A pair of Prince George organizations are receiving a combined $10,000 to fund projects that tackle racism.
These are two out of 190 new projects across the province now receiving support through the BC Multiculturalism Grant program to address racism and discrimination.
Immigrant and Multicultural Services Society of Prince George (IMSS) is receiving $5,000 in funding for its ‘Open mic for all: bringing together harmony and understanding in the community.’
The project aims to provide a voice to diverse groups from BIPOC, LGBT2SQ+ youth, seniors to bond cross-cultural understanding and to network building in the community.
Prince George Regional Art Gallery Association (PGRAGA) is also receiving $5,000 for its ‘Learning from Sharing: Perspectives through Storytelling’ project.
This project seeks to amplify and expand Indigenous voices and perspectives in relation to themes emerging through exhibitions. Through storytelling, the project also aims to gain valuable perspectives on current pressing themes.
"Racism is pervasive and it reaches into every corner of our province. The COVID-19 pandemic has only made the situation worse," said Rachna Singh, Parliamentary Secretary for Anti-Racism Initiatives in a news release.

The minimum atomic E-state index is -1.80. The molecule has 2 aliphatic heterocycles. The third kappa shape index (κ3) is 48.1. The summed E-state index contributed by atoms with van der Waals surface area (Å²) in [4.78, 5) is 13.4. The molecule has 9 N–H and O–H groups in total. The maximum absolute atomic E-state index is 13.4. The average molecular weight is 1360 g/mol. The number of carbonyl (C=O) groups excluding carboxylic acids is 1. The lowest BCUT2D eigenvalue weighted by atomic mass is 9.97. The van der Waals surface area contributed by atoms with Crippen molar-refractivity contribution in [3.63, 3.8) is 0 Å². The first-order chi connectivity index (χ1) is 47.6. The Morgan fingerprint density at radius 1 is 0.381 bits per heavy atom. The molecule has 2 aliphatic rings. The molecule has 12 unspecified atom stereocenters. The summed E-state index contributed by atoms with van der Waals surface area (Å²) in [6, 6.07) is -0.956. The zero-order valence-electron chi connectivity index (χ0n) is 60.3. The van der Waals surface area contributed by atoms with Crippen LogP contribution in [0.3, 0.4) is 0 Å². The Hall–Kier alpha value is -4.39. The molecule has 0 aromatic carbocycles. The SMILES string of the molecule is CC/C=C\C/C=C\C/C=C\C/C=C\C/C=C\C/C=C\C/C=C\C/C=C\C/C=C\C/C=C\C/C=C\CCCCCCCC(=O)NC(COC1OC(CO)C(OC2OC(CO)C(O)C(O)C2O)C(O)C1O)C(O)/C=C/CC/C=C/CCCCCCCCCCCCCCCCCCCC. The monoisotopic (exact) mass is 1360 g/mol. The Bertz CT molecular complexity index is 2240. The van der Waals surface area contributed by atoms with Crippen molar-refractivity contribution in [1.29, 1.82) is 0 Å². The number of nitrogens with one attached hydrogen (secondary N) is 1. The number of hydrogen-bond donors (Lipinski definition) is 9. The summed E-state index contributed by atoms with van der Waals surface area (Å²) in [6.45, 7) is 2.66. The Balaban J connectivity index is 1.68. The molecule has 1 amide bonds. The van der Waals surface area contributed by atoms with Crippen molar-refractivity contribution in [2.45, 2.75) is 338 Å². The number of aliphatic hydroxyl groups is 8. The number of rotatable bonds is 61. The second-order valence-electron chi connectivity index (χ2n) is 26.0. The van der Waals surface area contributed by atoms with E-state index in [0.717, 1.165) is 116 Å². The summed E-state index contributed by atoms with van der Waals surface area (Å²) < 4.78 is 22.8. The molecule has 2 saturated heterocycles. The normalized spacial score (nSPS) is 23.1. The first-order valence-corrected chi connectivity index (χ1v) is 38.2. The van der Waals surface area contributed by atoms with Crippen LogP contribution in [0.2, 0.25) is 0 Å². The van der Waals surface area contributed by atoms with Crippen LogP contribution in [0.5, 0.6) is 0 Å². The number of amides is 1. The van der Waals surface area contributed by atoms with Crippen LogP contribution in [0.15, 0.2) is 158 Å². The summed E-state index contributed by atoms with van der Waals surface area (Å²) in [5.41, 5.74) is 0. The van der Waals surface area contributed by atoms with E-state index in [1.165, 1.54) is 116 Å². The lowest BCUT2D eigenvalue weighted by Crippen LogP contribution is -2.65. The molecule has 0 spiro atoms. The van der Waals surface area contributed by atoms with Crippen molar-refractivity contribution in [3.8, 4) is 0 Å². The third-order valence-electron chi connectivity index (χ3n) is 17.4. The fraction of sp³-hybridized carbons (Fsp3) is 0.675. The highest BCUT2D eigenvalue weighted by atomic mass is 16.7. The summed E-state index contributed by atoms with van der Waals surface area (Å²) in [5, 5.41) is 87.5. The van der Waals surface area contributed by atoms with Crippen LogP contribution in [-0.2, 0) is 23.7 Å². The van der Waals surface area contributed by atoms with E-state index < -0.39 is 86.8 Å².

"That's why these grants prioritize projects addressing anti-Indigenous, anti-Asian and anti-Black racism. These grants will not only help organizations across the province to address systemic racism, but also provide learning opportunities to foster better understanding and encourage intercultural conversation in B.C. communities."
Funding for the Multiculturalism Grants Program was increased fourfold to more than $1.2 million in 2020-21 to deliver more anti-racism initiatives.
The province says priority was given to projects addressing anti-Indigenous, anti-Asian and anti-Black racism.
Funding is provided to a range of community-based organizations for projects that build intercultural interaction, trust and understanding, or challenge racism, hate and systemic barriers.
"This funding will help support IBPOC-led non-profits in their efforts to advance racial equity and justice in their communities," adds Niki Sharma, Parliamentary Secretary for Community Development and Non-Profits.
"This has been a challenging time and the non-profit sector has been working tirelessly over the last year to meet the increased demand for programs and services."